SCRANTON, LACKAWANNA COUNTY (WBRE/WYOU) A mentoring program offered through a college in Lackawanna County gives a group of teens in the Scranton School District unique opportunities that they can’t get inside the classroom.

A hands-on mentoring workshop aims to help first-generation Latin X students with career exploration and academic support.

Stars were developed as a collaboration with Marywood University’s Office of Equity and Inclusion and are proving to make a difference in the lives of these teens and their families.

Eyewitness News met up with the students of the Stars program during an eye-opening field trip.

This small group of Latin x students from the Stars program is taking part in an interactive workshop at the Geisinger Commonwealth School of Medicine in Scranton. Star is an acronym that stands for Students Together Achieving Remarkable Success.

“We meet once a week during academic semesters to provide homework help, social and academic mentoring, and field trips to introduce our youth to various educational opportunities and diverse career paths,” said Jenny Gonzalez-Monge the Stars program director.

The Stars program is offered through Marywood University and allows local residents to serve in their communities and help make an impact on area youth. For medical students at Geisinger Commonwealth Medical School, mentoring is required in its curriculum. On this field trip, first-year medical students are helping to lead this seminar in hopes of bringing more awareness to the different degrees and options that exist in higher education.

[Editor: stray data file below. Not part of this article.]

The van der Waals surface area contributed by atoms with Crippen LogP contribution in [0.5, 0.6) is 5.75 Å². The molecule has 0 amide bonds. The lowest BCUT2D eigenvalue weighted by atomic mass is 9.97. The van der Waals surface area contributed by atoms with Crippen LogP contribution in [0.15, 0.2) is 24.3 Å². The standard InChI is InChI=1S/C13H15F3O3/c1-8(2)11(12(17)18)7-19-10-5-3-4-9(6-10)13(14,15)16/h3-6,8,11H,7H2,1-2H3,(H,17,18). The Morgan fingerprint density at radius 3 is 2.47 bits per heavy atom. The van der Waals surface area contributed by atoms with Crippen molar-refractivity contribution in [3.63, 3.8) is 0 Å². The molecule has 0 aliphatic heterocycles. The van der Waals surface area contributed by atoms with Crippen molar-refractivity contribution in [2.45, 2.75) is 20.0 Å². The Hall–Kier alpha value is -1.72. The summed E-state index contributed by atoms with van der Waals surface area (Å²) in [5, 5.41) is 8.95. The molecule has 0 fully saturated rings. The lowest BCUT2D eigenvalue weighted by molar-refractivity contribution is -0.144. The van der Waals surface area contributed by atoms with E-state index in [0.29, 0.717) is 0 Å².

“I love it. I think it’s great to have the structure within our schedules to do something like this. I think the relationships we form with mentees is something I wish I had,” says Katie lee a Geisinger Commonwealth Med Student.

“Throughout my lifetime I did have mentors whether they were teachers or older peers.. they helped me formulate what I wanted to do with my life so in a way this is kind of giving it back,” said Joseph AbouAyash a Geisinger Commonwealth Med Student

The field trip not only gives students a first-hand look at the medical college, but it also allows students to become immersed in a clinal setting as they get to experience a day in the life of a medical student.

“It’s about building relationships and because there’s a language barrier that shouldn’t be the main reason a community is excluded through programs like this we are trying to build bridges, not only for youth but for the families,” Gonzalez-Monge continued.

Here in the medical science building, the Stars’ students experience a variety of skills medical students utilize on make-believe patients, and get a 3D view of the anatomy thanks to these giant iPads. The field trip was short, but the lessons learned will last a lifetime.

“I like that we learn different things every week and we go to places like this. When I grow up I want to be a pediatrician so that’s why I like to look more into medicine,” said Elias Rios a ninth-grade West Scranton High School student.

“When I entered the program didn’t know about these places until the program,” says Stephanie Coronel a ninth-grade South Scranton Intermediate student.

“So you think you’ve gotten a lot out of it?,” asked Giangiacomo. “Yeah!,” answered Coronel.

The Stars program started in 2018 with 20 students and has now doubled in size. There is room for 10 more students to apply to the stars program.

All you have to do is contact Jenny Gonzales-Monge at

The Stars program is funded through the William G. Mcgowan fund, the Robert H. Spitz foundation, and Gertrude Hawk.